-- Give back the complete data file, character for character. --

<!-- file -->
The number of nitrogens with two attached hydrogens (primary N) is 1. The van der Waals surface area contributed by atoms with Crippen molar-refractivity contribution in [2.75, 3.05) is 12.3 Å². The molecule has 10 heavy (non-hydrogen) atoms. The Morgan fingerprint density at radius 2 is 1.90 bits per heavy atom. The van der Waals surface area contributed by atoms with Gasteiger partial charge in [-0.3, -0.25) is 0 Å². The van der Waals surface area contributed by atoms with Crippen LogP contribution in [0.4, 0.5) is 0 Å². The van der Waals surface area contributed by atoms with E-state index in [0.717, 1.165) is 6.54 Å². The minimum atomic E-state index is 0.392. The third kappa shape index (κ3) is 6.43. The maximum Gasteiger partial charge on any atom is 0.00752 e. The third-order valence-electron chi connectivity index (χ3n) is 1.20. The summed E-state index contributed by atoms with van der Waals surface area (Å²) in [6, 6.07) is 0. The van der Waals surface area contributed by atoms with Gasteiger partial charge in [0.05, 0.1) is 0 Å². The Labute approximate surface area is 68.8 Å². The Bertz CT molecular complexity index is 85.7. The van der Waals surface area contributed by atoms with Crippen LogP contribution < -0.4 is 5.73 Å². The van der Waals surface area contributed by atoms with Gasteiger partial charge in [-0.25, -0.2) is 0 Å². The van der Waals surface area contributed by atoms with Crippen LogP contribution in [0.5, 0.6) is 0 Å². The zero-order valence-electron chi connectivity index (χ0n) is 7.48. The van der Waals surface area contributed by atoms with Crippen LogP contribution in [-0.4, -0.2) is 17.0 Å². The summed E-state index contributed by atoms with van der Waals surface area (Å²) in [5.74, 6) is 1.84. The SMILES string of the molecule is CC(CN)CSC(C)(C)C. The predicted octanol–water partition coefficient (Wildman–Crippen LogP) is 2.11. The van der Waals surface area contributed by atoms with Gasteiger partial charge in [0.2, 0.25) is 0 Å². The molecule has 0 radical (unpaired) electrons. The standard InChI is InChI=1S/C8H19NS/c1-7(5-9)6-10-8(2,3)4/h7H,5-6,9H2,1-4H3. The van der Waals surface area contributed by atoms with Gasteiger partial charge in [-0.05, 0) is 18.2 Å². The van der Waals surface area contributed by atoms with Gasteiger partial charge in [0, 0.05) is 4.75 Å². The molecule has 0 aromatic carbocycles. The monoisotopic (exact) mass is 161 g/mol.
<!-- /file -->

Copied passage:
The number of nitrogens with two attached hydrogens (primary N) is 1. The van der Waals surface area contributed by atoms with Crippen molar-refractivity contribution in [2.75, 3.05) is 12.3 Å². The molecule has 10 heavy (non-hydrogen) atoms. The Morgan fingerprint density at radius 2 is 1.90 bits per heavy atom. The van der Waals surface area contributed by atoms with Gasteiger partial charge in [-0.3, -0.25) is 0 Å². The van der Waals surface area contributed by atoms with Crippen LogP contribution in [0.4, 0.5) is 0 Å². The van der Waals surface area contributed by atoms with E-state index in [0.717, 1.165) is 6.54 Å². The minimum atomic E-state index is 0.392. The third kappa shape index (κ3) is 6.43. The maximum Gasteiger partial charge on any atom is 0.00752 e. The third-order valence-electron chi connectivity index (χ3n) is 1.20. The summed E-state index contributed by atoms with van der Waals surface area (Å²) in [6, 6.07) is 0. The van der Waals surface area contributed by atoms with Gasteiger partial charge in [0.05, 0.1) is 0 Å². The Labute approximate surface area is 68.8 Å². The Bertz CT molecular complexity index is 85.7. The van der Waals surface area contributed by atoms with Crippen LogP contribution < -0.4 is 5.73 Å². The van der Waals surface area contributed by atoms with Gasteiger partial charge in [-0.25, -0.2) is 0 Å². The van der Waals surface area contributed by atoms with Crippen LogP contribution in [0.5, 0.6) is 0 Å². The zero-order valence-electron chi connectivity index (χ0n) is 7.48. The van der Waals surface area contributed by atoms with Crippen LogP contribution in [-0.4, -0.2) is 17.0 Å². The summed E-state index contributed by atoms with van der Waals surface area (Å²) in [5.74, 6) is 1.84. The SMILES string of the molecule is CC(CN)CSC(C)(C)C. The predicted octanol–water partition coefficient (Wildman–Crippen LogP) is 2.11. The van der Waals surface area contributed by atoms with Gasteiger partial charge in [0.2, 0.25) is 0 Å². The molecule has 0 radical (unpaired) electrons. The standard InChI is InChI=1S/C8H19NS/c1-7(5-9)6-10-8(2,3)4/h7H,5-6,9H2,1-4H3. The van der Waals surface area contributed by atoms with Gasteiger partial charge in [-0.05, 0) is 18.2 Å². The van der Waals surface area contributed by atoms with Gasteiger partial charge in [0, 0.05) is 4.75 Å². The molecule has 0 aromatic carbocycles. The monoisotopic (exact) mass is 161 g/mol.